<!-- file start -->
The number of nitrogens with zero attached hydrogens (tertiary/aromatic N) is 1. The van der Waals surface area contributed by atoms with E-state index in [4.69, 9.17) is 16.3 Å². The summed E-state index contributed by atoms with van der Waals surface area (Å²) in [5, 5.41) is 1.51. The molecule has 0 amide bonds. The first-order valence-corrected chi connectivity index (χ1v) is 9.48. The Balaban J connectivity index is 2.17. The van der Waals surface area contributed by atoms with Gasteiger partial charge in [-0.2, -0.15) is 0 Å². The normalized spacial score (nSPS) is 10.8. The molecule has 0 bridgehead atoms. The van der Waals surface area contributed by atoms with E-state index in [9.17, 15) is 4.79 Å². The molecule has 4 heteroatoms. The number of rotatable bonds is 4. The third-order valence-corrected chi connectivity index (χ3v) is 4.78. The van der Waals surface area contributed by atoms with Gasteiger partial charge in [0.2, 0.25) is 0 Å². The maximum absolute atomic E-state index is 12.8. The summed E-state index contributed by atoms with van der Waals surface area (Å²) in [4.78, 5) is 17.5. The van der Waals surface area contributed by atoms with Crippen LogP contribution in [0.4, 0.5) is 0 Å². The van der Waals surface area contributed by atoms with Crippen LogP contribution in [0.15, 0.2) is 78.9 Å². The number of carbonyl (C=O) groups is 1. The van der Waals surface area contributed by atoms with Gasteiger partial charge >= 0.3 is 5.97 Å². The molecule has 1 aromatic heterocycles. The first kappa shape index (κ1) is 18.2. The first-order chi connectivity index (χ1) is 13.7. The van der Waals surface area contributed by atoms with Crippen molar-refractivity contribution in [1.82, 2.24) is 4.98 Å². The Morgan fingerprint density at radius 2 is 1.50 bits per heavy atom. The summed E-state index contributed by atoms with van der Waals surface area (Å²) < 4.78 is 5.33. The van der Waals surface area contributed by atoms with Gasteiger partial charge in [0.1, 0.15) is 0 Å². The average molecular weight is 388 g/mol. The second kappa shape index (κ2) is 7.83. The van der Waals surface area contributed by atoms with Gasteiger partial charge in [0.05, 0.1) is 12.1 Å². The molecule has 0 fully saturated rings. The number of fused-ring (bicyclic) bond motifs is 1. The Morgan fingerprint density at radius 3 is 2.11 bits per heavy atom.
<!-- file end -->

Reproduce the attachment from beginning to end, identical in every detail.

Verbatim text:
The number of nitrogens with zero attached hydrogens (tertiary/aromatic N) is 1. The van der Waals surface area contributed by atoms with E-state index in [4.69, 9.17) is 16.3 Å². The summed E-state index contributed by atoms with van der Waals surface area (Å²) in [5, 5.41) is 1.51. The molecule has 0 amide bonds. The first-order valence-corrected chi connectivity index (χ1v) is 9.48. The Balaban J connectivity index is 2.17. The van der Waals surface area contributed by atoms with Gasteiger partial charge in [-0.2, -0.15) is 0 Å². The normalized spacial score (nSPS) is 10.8. The molecule has 0 bridgehead atoms. The van der Waals surface area contributed by atoms with E-state index in [9.17, 15) is 4.79 Å². The molecule has 4 heteroatoms. The number of rotatable bonds is 4. The third-order valence-corrected chi connectivity index (χ3v) is 4.78. The van der Waals surface area contributed by atoms with Gasteiger partial charge in [0.2, 0.25) is 0 Å². The maximum absolute atomic E-state index is 12.8. The summed E-state index contributed by atoms with van der Waals surface area (Å²) in [4.78, 5) is 17.5. The van der Waals surface area contributed by atoms with Crippen LogP contribution in [0.4, 0.5) is 0 Å². The van der Waals surface area contributed by atoms with Crippen LogP contribution in [0.15, 0.2) is 78.9 Å². The number of carbonyl (C=O) groups is 1. The van der Waals surface area contributed by atoms with Gasteiger partial charge >= 0.3 is 5.97 Å². The molecule has 1 aromatic heterocycles. The first kappa shape index (κ1) is 18.2. The first-order chi connectivity index (χ1) is 13.7. The van der Waals surface area contributed by atoms with Crippen molar-refractivity contribution in [1.82, 2.24) is 4.98 Å². The Morgan fingerprint density at radius 2 is 1.50 bits per heavy atom. The summed E-state index contributed by atoms with van der Waals surface area (Å²) < 4.78 is 5.33. The van der Waals surface area contributed by atoms with Gasteiger partial charge in [0.1, 0.15) is 0 Å². The average molecular weight is 388 g/mol. The second kappa shape index (κ2) is 7.83. The van der Waals surface area contributed by atoms with Gasteiger partial charge in [0.05, 0.1) is 12.1 Å². The molecule has 0 fully saturated rings. The number of fused-ring (bicyclic) bond motifs is 1. The Morgan fingerprint density at radius 3 is 2.11 bits per heavy atom.